Now go, write it down on a tablet in their presence,
inscribe it on a scroll,
so that it might be preserved for a future time
as an enduring witness (Isaiah 30:8 NET Bible).
It seems that early prophets and seers did not leave written records of their work, although the texts say that Moses and Samuel wrote. With Amos, Hosea, Micah and Isaiah we begin to have what you might call writing prophets. David M. Carr in Writing on the Tablet of the Heart says that the above passage toward the end of First Isaiah authorized the writing down of his oracles as a form of instruction for future generations.
A number of passages in Isaiah seem to rebuke the wise. We have seen that the wise often included, or maybe was identical to, people with a scribal education. Thus it seems that just as Jeremiah 8:8 points to a controversy between Jeremiah and some scribes, so Isaiah may have been in controversy with some scribes. Carr refers to a theory of Micheal Fishbane that Isaiah was taking on “the men of Hezekiah” mentioned in Proverbs 25 as reviving the wisdom tradition.
We do not know what all was going on in the time of Isaiah. It does seem that Isaiah spoke out against Egyptian influence in Judah. Wisdom seems at least partly an Egyptian import. So this may have been part of Isaiah’s problem with “the wise.”
I also thought of Israel Knohl and Jacob Milgrom who relate the Holiness Code in Leviticus to the impetus of Isaiah’s call for a moral component to covenant religion. The idea is that the royal priesthood had been all about ritual and not much about righteousness. That might correlate with a wisdom which was about morality only in the pragmatic way it is presented in Proverbs.
Some imagine Isaiah as founding a “school”. Carr thinks this is a mistake. Isaiah’s students were mostly his own sons. He thinks this was the way it usually worked. He takes the phrase “the sons of the prophets” as literal. So the people who wrote down the prophecies of Isaiah were probably his sons.
There was another model, though. Jeremiah used Baruch, a scribe, as his secretary. We have no reason to think they were related.
Carr sees Isaiah, Jeremiah and Ezekiel all as people who had received an education within a priestly setting. They were probably literate themselves. Yet their contemporaries experienced them as oral preachers.
I have often been struck by the literary quality of some of the poetry in the prophets. This is not the way people usually talk. So did those who wrote down the oracles refine them into literary works. Or were the prophets just talented and inspired to extemporaneously spout high poetry?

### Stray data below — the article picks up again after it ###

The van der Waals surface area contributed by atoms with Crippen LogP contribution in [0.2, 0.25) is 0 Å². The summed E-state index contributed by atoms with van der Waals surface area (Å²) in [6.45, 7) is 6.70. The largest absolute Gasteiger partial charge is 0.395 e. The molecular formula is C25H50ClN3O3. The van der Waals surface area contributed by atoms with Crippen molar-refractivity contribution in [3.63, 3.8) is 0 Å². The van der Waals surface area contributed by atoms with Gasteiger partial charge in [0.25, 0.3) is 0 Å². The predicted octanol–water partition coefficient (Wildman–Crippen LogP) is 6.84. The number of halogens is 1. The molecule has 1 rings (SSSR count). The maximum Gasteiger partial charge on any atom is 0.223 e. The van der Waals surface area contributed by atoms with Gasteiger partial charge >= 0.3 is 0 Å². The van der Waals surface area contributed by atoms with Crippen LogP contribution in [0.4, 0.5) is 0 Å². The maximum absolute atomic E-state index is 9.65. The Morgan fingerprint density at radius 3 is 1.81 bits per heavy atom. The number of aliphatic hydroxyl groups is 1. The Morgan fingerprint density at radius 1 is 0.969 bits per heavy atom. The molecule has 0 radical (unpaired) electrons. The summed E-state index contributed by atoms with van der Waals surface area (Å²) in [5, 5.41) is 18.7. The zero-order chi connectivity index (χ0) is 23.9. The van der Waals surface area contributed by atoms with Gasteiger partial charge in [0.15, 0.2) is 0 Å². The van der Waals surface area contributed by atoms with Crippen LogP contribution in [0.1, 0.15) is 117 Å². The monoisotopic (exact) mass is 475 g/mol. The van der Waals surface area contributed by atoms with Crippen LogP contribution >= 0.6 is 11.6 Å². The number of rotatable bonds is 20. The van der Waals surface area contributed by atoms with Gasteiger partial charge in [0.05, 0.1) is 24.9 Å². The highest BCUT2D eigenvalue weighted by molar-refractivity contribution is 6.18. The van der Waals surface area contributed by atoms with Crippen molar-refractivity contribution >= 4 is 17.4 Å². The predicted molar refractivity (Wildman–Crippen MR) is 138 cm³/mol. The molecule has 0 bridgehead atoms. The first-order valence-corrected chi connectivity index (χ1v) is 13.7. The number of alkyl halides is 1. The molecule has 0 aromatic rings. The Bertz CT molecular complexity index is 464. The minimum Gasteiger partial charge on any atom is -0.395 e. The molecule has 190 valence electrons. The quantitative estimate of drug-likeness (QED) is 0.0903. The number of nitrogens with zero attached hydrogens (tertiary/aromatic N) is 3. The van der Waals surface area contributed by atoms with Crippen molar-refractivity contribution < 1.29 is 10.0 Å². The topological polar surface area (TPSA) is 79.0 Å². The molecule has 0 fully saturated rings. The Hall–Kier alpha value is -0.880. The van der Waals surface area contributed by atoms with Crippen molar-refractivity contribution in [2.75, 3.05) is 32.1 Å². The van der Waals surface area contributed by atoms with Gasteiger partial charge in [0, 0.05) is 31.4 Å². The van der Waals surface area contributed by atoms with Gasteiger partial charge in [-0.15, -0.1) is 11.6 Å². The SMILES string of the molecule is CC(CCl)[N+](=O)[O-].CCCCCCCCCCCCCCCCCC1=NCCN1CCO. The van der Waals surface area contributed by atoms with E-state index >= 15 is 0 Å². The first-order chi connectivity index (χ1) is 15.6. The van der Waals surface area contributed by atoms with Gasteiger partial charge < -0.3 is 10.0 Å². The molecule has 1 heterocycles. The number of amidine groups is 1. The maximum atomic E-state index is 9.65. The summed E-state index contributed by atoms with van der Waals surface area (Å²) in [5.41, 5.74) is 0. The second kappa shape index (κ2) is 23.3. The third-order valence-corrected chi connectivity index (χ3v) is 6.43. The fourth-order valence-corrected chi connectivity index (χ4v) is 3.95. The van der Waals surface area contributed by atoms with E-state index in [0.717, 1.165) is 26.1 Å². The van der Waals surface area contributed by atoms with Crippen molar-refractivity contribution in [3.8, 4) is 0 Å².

The purpose of prophecy included education and the inculcation of values, what we might call spiritual formation. The purpose of writing down oracles was to extend this internalization of the word of God into the future.
I remember some psychology I read about how we all have internal tapes that we play over and over to ourselves that impel our actions and feeling. The prophets may have been about something similar: renewing people’s internal scrolls.
Jeremiah thought the most important writing was writing on the heart. He envisioned a new covenant internalized and written on the heart (Jeremiah 31:33).
Ezekiel’s image went further. He saw the word not just inscribed on his heart, but actually ingested.
Then I looked and realized a hand was stretched out to me, and in it was a written scroll.
He unrolled it before me, and it had writing on the front and back; written on it were laments, mourning, and woe.
He said to me, “Son of man, eat what you see in front of you – eat this scroll – and then go and speak to the house of Israel.”
So I opened my mouth and he fed me the scroll.
He said to me, “Son of man, feed your stomach and fill your belly with this scroll I am giving to you.” So I ate it, and it was sweet like honey in my mouth (Ezekiel 2:9-3:3 NET Bible).
This seems like a development of the idea mentioned in yesterday’s post about Joshua not letting the scroll depart from his mouth (Joshua 1:8).